Describe your greatest accomplishment in sleep medicine.
MS: My greatest accomplishment so far has been to complete an associate degree in polysomnography. That training has been beneficial in preparing me for the role of a sleep technologist.
TW: Hands down, my greatest accomplishments in sleep medicine are the improvement of the patients’ quality of life.
What do you wish was different about the field? How can we come together as a society to help overcome/change these obstacles?
MS: What I have noticed in my short time as a sleep technologist is that everyone in the field has knowledge to offer. I think those new to sleep can learn a lot from those who have been in sleep for a long time. I also think those who have been in the field a long time can learn from those who are just coming into it. We can continue to find ways to be more collaborative with technologists, managers and doctors in coming together and learning from each other.
TW: I wish I could get a few hours’ sleep during regular sleeping times. If it were possible to keep my circadian rhythm more normal by getting a few hours of sleep during my graveyard shift, it would have greater value than any sleep I might get once the sun comes up. I may still need a nap later, but at least I wouldn’t feel like I have never-ending jet lag. I spoke to a sleep doctor at the pediatric sleep conference. He said he was part of a movement to help shift workers who do so much for society. Night techs are part of a group who are at higher risk in almost all areas of their lives. He suggested better health care coverage, earlier age of eligibility for retirement, a type of hazard pay, and efforts to research those affected. I was surprised to hear his ideas, and after consideration, I think this makes a lot of sense.
How can a technologist progress in the sleep field?
MS: A sleep technologist can progress in the sleep field by constantly striving to learn new things. CECs help with exposing the technologist to new things that arise within the field. Exploring the different educational pathways for a sleep technologist could be a good place to start. Perhaps one day, there will be even more structured degree programs for a sleep technologist to choose from as the field continues to advance and gain popularity among those interested in a career in sleep or health care.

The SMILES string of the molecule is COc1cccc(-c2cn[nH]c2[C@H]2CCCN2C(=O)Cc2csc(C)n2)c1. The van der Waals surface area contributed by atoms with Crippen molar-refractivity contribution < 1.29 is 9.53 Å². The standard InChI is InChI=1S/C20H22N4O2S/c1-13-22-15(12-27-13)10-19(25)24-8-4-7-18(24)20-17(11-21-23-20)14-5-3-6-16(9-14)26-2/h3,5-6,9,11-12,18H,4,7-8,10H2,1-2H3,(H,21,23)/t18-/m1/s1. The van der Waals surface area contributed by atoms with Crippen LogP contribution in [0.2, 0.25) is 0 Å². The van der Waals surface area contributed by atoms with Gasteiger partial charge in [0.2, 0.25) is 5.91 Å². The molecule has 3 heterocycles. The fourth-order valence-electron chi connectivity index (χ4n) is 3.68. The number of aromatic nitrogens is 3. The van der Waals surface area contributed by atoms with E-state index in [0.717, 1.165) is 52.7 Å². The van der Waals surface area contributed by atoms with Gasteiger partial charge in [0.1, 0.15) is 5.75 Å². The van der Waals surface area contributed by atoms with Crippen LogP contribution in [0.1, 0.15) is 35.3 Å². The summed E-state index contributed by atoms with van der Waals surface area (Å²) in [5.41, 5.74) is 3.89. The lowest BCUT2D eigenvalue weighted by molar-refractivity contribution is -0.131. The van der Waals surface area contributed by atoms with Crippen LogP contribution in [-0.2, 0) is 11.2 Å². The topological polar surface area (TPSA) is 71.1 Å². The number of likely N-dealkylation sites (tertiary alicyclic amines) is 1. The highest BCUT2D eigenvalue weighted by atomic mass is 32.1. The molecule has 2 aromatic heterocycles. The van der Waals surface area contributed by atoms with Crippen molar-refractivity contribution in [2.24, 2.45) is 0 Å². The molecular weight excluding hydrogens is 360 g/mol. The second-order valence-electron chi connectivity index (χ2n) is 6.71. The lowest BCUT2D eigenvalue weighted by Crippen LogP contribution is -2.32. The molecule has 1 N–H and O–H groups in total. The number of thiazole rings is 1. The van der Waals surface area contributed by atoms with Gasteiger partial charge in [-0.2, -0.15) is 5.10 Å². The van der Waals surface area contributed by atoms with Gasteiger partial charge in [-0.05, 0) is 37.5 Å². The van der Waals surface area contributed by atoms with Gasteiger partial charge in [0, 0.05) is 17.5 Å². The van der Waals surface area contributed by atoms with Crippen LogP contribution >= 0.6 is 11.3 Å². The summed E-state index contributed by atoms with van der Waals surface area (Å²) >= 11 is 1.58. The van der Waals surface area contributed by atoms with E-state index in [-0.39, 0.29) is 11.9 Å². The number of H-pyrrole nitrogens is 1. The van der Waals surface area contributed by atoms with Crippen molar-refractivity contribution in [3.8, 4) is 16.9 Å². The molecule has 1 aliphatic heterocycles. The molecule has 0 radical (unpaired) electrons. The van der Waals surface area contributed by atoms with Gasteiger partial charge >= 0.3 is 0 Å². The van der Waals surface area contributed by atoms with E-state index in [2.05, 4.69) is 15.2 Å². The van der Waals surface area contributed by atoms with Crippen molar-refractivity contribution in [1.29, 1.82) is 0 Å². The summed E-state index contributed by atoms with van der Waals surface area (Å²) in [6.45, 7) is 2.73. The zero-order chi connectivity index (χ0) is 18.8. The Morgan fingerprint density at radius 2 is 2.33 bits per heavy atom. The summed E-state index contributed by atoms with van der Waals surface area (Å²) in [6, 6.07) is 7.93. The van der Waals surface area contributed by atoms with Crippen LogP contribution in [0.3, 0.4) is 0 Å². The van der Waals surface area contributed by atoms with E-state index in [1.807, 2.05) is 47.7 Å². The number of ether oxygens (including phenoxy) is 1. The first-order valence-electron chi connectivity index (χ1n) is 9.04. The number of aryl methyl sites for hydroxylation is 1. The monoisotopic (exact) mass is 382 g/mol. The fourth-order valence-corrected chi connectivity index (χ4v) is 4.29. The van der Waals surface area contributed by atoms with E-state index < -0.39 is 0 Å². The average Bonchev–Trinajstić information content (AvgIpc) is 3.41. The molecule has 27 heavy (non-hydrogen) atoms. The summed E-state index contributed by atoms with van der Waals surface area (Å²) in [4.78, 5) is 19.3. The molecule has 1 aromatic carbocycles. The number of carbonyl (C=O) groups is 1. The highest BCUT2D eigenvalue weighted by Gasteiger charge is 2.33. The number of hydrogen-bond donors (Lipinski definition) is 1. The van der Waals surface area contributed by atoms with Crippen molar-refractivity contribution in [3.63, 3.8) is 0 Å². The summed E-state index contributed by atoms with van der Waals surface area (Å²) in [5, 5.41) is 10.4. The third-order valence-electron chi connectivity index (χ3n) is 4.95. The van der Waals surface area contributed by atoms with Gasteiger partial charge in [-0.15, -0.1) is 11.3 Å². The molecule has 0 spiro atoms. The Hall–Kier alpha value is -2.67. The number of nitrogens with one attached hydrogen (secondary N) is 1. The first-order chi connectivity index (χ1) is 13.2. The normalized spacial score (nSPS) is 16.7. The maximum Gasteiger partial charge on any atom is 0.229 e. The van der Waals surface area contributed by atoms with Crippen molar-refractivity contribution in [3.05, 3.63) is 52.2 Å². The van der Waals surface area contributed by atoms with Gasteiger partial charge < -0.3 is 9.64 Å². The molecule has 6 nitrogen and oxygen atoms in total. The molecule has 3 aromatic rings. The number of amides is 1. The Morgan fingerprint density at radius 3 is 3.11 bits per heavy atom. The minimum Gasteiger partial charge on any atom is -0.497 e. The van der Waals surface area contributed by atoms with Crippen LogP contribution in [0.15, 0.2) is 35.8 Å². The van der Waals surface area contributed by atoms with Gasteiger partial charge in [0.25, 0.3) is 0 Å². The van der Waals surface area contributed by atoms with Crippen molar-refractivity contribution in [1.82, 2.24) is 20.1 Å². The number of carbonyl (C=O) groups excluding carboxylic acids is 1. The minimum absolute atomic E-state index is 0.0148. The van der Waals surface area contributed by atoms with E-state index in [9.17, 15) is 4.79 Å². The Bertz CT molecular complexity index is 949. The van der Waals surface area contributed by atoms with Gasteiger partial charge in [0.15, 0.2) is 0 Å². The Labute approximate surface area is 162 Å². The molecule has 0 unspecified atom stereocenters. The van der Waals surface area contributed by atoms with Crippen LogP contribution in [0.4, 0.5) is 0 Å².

TW: There are a lot of sleep labs one may work for, but not all have a vested interest in you or your progress. Find an organization that educates its employees and helps them get and keep their credentials.
On which topic do you wish there were more information available?
TW: I wish we had better monitoring and measuring for both pre- and post-PSG, including more points of data. As a tech, we get a glimpse of what people struggle with and the results of our labors. I had a patient approach me in the grocery store raving about how good he felt. “We gotta tell people about this!” he exclaimed. Being a tech is about the good, not the glory, so it’s nice to see the results occasionally and see how we can do better.
MS: I believe that my program very adequately prepared me for my new role as a sleep technologist; however, I think there can always be room for improvement. Having more courses dedicated specifically to scoring may be helpful, as well as more education behind the specific therapies and treatments and why they work. Since graduation, I have purchased a few books on sleep medicine, and they contain this additional information and more. I find having these resources to be very helpful as references to any questions I may have or simply for clarification purposes.
What have you learned while on the job that you think would be helpful to other sleep technologists?
MS: I have learned that it is crucial to ask questions. If there is one piece of advice that I could give to other technologists, it would be to continuously be receptive — to realize that there is always more to learn. An open mind is key, and it will benefit both the technologist and the patient.
TW: Being a tech is hard but rewarding. Sleep medicine can prevent illness, accidents and nuclear meltdowns. It saves lives and money. People often struggle to know if they are doing any good in the world or if what they do has value, but as a sleep tech, you know.
This article appeared in the Summer 2020 issue of Montage, volume 5, number 2. To read more content from this issue, click the button below!